Hello Out There (1949)

US / 31 minutes / bw / Huntington Hartford Dir: James Whale Pr: Huntington Hartford Scr: George W. Tobin Story: Hello Out There! (1941 play, staged 1942) by William Saroyan Cine: Karl Struss Cast: Marjorie Steele, Harry Morgan, Lee Patrick, Ray Teal.

Created as a segment of a three-part anthology feature whose other two segments were later paired as the feature Face to Face (1953), Hello Out There is a fairly faithful—perhaps too faithful—adaptation of a William Saroyan one-act play. One odd change (aside from the removal of the exclamation mark from the title) is that the play’s Emily Smith becomes Ethel Smith in the movie.

An itinerant gambler, Photo-Finish (Morgan), is in jail in the small Texas town of Matador, falsely accused of having raped a married woman in the neighboring town of Wheeling. Everyone’s gone home from the jail except the cleaner Ethel Smith (Steele), who cooks for the prisoners whenever there are any. She arrives in response to his incessant calls of “Hello out there!” and an instant bond springs up between the two: “I’m kind of lonesome too,” she says. “Yeah, I’m almost as lonesome as a coyote myself.”

Harry Morgan as Photo-Finish.

Within minutes they’re planning a future life for themselves in San Francisco, where perhaps Photo-Finish’s extended run of rotten luck can end and they’ll find happiness. He explains his moniker:

“Well, every race I bet on turns out to be a photo-finish, and my horse never wins.”

Of course, for their plans to come to fruition, they must get Photo-Finish out of the jail before the anticipated lynch mob arrives . . .

Marjorie Steele as Ethel.

Ray Teal has a small role as Continue reading

Madame Sin (1972 TVM)

UK / 76 minutes / color / 2X, ITC, ABC Dir: David Greene Pr: Julian Wintle, Lou Morheim Scr: Barry Oringer, David Greene Story: Lou Morheim, Barry Shear (creators) Cine: Tony Richmond Cast: Bette Davis, Robert Wagner, Denholm Elliott, Gordon Jackson, Dudley Sutton, Catherine Schell, Pik-Sen Lim, Alan Dobie, Roy Kinnear, Al Mancini, Paul Maxwell, Charles Lloyd Pack, Paul Maxwell, David Healy, Burt Kwouk.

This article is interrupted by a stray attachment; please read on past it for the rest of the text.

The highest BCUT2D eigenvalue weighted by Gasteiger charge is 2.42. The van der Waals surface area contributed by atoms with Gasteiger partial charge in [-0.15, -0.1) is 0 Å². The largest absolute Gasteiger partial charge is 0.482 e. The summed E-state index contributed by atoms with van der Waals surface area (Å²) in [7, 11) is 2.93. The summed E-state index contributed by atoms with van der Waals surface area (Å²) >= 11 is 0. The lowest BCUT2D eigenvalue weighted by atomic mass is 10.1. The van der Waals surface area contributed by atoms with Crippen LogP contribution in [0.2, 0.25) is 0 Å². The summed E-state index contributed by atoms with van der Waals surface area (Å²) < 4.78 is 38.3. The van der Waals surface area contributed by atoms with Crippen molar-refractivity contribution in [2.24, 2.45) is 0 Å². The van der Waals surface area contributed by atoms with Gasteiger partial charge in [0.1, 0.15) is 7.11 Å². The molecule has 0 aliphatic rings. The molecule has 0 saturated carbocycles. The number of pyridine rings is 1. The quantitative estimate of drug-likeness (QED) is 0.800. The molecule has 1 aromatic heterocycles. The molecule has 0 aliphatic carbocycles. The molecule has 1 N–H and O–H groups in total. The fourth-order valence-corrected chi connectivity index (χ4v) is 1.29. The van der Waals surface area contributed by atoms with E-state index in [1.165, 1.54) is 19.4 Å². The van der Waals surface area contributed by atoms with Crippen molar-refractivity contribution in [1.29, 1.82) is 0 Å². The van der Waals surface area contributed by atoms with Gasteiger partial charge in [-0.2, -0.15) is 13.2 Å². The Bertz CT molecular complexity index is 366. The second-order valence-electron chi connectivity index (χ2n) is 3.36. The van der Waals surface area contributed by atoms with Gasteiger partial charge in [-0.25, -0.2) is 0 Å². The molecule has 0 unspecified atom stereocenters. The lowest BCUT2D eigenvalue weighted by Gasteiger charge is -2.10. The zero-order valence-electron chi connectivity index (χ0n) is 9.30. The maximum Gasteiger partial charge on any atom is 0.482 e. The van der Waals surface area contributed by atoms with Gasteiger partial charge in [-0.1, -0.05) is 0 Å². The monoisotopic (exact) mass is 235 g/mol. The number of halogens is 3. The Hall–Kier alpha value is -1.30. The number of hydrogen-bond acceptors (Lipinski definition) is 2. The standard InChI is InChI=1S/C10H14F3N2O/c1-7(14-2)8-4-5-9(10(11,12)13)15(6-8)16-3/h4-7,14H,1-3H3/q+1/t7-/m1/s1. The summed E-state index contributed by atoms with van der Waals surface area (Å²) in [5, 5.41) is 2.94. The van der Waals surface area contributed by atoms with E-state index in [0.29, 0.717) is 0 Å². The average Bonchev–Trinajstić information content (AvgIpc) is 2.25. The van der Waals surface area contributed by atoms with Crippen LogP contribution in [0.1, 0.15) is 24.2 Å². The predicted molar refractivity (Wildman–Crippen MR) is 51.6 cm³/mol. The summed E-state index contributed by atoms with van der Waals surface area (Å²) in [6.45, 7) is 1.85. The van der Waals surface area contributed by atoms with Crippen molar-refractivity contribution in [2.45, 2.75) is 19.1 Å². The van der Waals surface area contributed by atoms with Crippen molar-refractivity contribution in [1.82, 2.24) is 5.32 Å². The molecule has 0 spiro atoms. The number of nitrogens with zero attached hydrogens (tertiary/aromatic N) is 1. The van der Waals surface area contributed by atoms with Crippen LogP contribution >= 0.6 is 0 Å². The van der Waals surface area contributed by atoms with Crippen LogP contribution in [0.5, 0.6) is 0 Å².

When retired spy Anthony “Tony” Lawrence (Wagner) turns down a recruitment offer made to him by sophisticatedly scuzzy Malcolm de Vere (Elliott), he’s electronically disabled and flown to an island castle somewhere off the Scottish coast that fronts for the hi-tech lair of Ernst Blofeld Madame Sin (Davis).

Bette Davis as Madame Sin.

Madame Sin is a criminal mastermind who’s surrounded herself with scientists, at least one of them officially dead, who’re capable of doing the most alarming things with technology. It’s through using one of their gadgets, an ultrasound gun capable of sending people into a seemingly drugged semi-coma, that de Vere’s henchwomen, disguised as fetching nuns, disabled Tony so de Vere and sidekick Monk (Sutton) can abduct him.

Robert Wagner as Tony.

Denholm Elliott as de Vere.

Tony was lucky, Madame Sin assures him. Turn up the volume on the gadget and it can Continue reading